This weekend I'll be road-tripping to Portland for the 2011 Maine Comic Arts Festival for my first-ever comics convention. This year features special guest "Owly" creator Andy Runton, and there's quite a list of local luminaries in attendance including with Mike Lynch, Jeff Pert, the Center for Cartoon Studies and many other folks manning tables at the event. If you're in this neck of the woods stop on by, or stay tooned for follow-up postings later this week. I'll have both the latest books of Freeze-Frame & Nuggets compilations plus original art for sale, a "Secret Harbor" minicomic sampler of the recent LowTide feature, and lots of free giveaway panels to hand out.
Big thanks to gig sponsors Casablanca Comics and Shipyard Brewing Company (beer + cartoons = fun). And, as ever, my wonderful copilot!

"Secret Harbor" minicomic

Since scoring the gig at the upcoming MeCAF, I've culled some samples from the batch of recent work to put into a little minicomic booklet, so as to have something else besides a bunch of books from Alaska that nobody will understand. After settling on the all-important title (which, if I ever open up a bookstore here, will definitely be the establishment's name) there was about a week of juggling different layouts and proofing printer's dummies before essentially giving up and calling it good enough. When the initial thumbnails start to resemble a football play-by-play it's time to move it onto the computer.

(more after the jump)

Saturday, May 21, 2011

"Watched Pot"

Another of the new tshirts available now through the "LowTide" store at Printfection.

"Bad Clams"

Another one of the new designs available now through the "LowTide" store at Printfection. 

One thing I really dig about this neck of the woods is fried clams. Not literally dig, mind you, though the preponderance of breakup boots here in Maine is about as high as Interior Alaska (more for first line of defense against ticks). But another pleasant surprise was discovering the joy of steamed mussels. Great pub fare, especially with a local beer and some fresh bread to sop up the juice.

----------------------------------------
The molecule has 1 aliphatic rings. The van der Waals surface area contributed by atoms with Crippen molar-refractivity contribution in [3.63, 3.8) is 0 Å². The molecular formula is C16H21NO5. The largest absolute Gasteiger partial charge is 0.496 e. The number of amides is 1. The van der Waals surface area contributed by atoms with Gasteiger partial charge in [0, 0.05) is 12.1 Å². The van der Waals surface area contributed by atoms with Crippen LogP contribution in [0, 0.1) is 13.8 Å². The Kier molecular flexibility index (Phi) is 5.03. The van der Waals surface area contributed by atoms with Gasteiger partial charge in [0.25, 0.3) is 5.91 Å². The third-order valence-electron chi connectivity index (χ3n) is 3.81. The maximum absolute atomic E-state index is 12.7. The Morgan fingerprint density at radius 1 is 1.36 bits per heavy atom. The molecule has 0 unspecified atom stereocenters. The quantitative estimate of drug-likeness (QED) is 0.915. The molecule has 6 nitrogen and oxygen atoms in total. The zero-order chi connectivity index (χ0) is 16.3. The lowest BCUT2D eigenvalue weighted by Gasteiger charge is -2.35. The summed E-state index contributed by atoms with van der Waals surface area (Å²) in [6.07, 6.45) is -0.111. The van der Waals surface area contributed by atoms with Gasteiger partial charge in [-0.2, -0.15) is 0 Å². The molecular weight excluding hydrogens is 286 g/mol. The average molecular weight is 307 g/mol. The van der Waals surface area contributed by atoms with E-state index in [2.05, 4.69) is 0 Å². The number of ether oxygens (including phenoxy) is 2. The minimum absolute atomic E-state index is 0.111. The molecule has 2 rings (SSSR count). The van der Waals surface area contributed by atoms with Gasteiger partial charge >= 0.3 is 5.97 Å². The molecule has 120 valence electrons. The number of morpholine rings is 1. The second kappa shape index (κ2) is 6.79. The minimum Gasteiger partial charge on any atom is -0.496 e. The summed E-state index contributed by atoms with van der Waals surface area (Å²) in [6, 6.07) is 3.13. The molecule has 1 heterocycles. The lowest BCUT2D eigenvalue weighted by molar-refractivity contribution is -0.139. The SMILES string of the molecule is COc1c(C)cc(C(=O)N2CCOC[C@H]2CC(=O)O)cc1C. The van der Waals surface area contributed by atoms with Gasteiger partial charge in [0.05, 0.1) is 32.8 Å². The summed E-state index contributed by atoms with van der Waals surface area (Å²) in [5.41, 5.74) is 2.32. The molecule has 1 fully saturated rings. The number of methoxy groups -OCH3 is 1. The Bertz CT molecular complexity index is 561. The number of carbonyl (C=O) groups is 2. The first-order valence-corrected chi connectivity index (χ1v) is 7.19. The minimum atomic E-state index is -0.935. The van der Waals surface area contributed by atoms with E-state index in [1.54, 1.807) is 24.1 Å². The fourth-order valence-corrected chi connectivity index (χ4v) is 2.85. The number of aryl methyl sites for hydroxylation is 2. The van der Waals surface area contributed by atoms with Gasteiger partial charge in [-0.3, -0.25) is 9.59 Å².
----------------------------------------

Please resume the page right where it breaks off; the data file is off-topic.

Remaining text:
Friday, May 20, 2011

Thursday, May 19, 2011

Article: Bar Harbor Times (Updated)

(click for larger image)

*Updated with link to story here.
A super-nice article ran in today's edition of the Bar Harbor Times featuring some of my recent LowTide work, along with a great profile from reporter Laurie Schreiber - so extra thanks go out to her for listening to me crack dumb jokes for an hour. This weekly paper has a readership of 6k, and so it'll make for some nice exposure and hopefully result in a gig or two. At least maybe someone will buy this cartoonist a beer cup of coffee when they recognize me from the accompanying photograph. Or not, since I'll probably start to smell funny after a couple weeks of wearing the same outfit that I'm pictured wearing.
And then there's just looking funny...
"Smith is endowed with an expressive face - big eyes that roll and squint, lips that purse and twist, eyebrows that arch and furrow. In conversations, his hands are pretty much always in motion. His almost manic, teenage-boy laugh belies the silver head of hair - "'Arctic blond,' as they call it," he said - of his 40-plus years."
Aside from coming across as a poster-boy candidate for medication, I honesty did forget my age in the heat of the moment. But seriously, a good shout-out to the local public library was included - always a crucial resource in any community. Not to mention since I don't have a formal studio set up yet, being interviewed in such a setting, ensconced by shelves of literature while sitting at an oak table in a leather-upholstered chair, just magnifies the impression of scholarly legitimacy. Which I obviously need all the help I can get...

A very special welcome to any new readers who are stopping by Ink & Snow for the first time: there's a weird (well... slightly weirder than usual) split-personality in effect here as the blog settles in to a different environment. Which ought to make for some amusing, if not slightly schizophrenic material being posted - bookmark/follow along as I attempt to keep one foot up on the tundra and another in a tidepool.

"Frost Heaves"

A ubiquitous feature of the Alaskan Interior: this design makes for a good spill-catcher while bouncing along the road. Another classic design available on tshirts & mugs at the Printfection store.

Wednesday, May 18, 2011

"Turtleneck, Sweater"

Okay, this panel's officially in the running for the year's worst best (see 2010 and 2009 losers winners).

"Coffee Bruin"

Added to the roster of merchandise available via the Printfection store: besides a snuggy tshirt it also makes for a dandy mug too...